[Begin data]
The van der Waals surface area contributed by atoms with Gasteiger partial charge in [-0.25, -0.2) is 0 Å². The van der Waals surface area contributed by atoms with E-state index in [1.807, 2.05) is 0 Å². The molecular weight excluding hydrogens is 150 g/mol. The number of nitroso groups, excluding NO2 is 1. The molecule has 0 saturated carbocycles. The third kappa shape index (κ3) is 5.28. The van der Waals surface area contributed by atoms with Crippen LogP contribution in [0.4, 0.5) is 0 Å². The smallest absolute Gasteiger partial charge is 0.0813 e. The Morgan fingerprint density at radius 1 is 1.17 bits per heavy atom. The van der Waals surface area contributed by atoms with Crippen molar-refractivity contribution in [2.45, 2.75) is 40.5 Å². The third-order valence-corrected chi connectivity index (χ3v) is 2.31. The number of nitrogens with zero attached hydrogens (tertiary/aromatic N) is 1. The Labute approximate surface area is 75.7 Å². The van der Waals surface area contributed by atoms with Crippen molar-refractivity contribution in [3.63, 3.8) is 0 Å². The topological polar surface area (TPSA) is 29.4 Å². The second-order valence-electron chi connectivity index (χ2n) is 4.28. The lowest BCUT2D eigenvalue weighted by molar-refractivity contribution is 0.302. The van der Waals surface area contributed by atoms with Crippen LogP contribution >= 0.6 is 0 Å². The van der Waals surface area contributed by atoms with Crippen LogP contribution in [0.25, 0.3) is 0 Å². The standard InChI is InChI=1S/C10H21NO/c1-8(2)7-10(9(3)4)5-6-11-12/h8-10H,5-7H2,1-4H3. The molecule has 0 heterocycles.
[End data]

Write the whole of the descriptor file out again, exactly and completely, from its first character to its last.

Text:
The van der Waals surface area contributed by atoms with Gasteiger partial charge in [-0.25, -0.2) is 0 Å². The van der Waals surface area contributed by atoms with E-state index in [1.807, 2.05) is 0 Å². The molecular weight excluding hydrogens is 150 g/mol. The number of nitroso groups, excluding NO2 is 1. The molecule has 0 saturated carbocycles. The third kappa shape index (κ3) is 5.28. The van der Waals surface area contributed by atoms with Crippen LogP contribution in [0.4, 0.5) is 0 Å². The smallest absolute Gasteiger partial charge is 0.0813 e. The Morgan fingerprint density at radius 1 is 1.17 bits per heavy atom. The van der Waals surface area contributed by atoms with Crippen molar-refractivity contribution in [2.45, 2.75) is 40.5 Å². The third-order valence-corrected chi connectivity index (χ3v) is 2.31. The number of nitrogens with zero attached hydrogens (tertiary/aromatic N) is 1. The Labute approximate surface area is 75.7 Å². The van der Waals surface area contributed by atoms with Crippen molar-refractivity contribution in [3.63, 3.8) is 0 Å². The topological polar surface area (TPSA) is 29.4 Å². The second-order valence-electron chi connectivity index (χ2n) is 4.28. The lowest BCUT2D eigenvalue weighted by molar-refractivity contribution is 0.302. The van der Waals surface area contributed by atoms with Crippen LogP contribution >= 0.6 is 0 Å². The van der Waals surface area contributed by atoms with Crippen LogP contribution in [0.25, 0.3) is 0 Å². The standard InChI is InChI=1S/C10H21NO/c1-8(2)7-10(9(3)4)5-6-11-12/h8-10H,5-7H2,1-4H3. The molecule has 0 heterocycles.